3 Types of Deck Shade Structures

Decks should be positioned in the backyard in such a way as to gather as much sun as possible. However, they are most comfortable and enjoyable if they also provide access to shade.

Overhead structures such as pergolas, arbors and trellises do this while at the same time providing a sense of security and shelter on the deck. Outdoor structures such as these divide and define different deck areas and add a vertical dimension to the horizontal lines of a deck. These shade structures can serve several purposes at one time and can be modified as the needs of the family change over time.

Shade structures differ from solid roof construction in that they do not provide complete protection from rain and they allow the free circulation of air.

An arbor is a freestanding 3-dimensional structure made up of posts and overhead horizontal joists or sloping rafters that create the illusion of an outdoor room. It is specifically designed to provide a shaded space for the enjoyment of its occupants. It can also incorporate latticework to provide for the growth of vines and climbing plants. The latticework can also provide a measure of privacy from neighbors. Benches and other forms of freestanding seating can become an interior feature of the arbor and provide a refuge during a rain shower or a special area in which to find calm and quiet.

A pergola is an arbor that is attached to the home. The house wall provides excellent support while eliminating the need for half of the posts. The pergola’s open-roofed structure is supported away from the house by columns. The pergola shades windows and glass doors from the glare of the summer sun but permits the lower winter sun to reach the interior.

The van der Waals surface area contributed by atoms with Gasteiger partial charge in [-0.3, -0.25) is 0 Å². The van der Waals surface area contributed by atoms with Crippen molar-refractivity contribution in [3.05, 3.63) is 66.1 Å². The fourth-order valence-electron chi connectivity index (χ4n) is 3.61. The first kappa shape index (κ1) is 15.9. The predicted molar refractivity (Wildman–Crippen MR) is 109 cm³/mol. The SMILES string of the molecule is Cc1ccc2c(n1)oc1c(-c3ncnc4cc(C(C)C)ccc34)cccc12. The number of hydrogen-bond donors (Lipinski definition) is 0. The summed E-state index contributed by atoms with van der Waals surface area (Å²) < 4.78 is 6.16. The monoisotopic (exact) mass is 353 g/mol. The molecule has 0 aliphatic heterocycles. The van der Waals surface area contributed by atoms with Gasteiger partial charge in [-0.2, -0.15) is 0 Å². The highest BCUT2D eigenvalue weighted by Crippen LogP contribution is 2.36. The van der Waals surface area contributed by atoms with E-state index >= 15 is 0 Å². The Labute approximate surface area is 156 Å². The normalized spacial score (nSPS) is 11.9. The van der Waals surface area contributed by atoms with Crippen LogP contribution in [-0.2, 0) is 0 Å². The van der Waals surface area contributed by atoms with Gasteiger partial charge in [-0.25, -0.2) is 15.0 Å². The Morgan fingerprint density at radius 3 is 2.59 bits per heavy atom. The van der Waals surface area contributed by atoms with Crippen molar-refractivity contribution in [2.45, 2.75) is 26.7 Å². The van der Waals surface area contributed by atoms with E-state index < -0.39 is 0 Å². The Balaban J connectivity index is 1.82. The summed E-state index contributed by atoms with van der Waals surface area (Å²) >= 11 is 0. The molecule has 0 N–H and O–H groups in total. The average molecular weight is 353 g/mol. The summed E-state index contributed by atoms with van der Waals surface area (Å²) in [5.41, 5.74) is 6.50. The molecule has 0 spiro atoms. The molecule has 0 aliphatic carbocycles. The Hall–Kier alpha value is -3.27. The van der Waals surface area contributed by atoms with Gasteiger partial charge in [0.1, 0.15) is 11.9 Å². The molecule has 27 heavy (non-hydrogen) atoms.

A trellis is a structure constructed from smaller scale lumber that is designed for climbing plants or vines to grow against or over. It can be freestanding, mounted vertically against a wall or can be used horizontally as the ceiling portion of an arbor.

A pergola or arbor can balance sun and shade by means of the direction and spacing of the joists or rafters which work like the horizontal slats of a venetian blind, blocking and allowing light as the sun travels through the overhead sky. Shade devices such as umrellas or awnings are less permanent solutions but do not provide the dramatic design elements created by arbors, pergolas and trellises.

It is a wise decision to check local building codes to discover if a permit is required, especially for arbors and pergolas, and to learn about any restrictions such as post height, material types, joist or rafter spacings, footings and support post spacings. Fire regulations may also have an impact upon the erection of these structures in certain circumstances.

Once the new outdoor structure is completed it will soon become a dramatic design feature that will enhance the aesthetic look of the deck as well as its function.

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Source: http://www.articlesbase.com/home-and-family-articles/3-types-of-deck-shade-structures-204516.html

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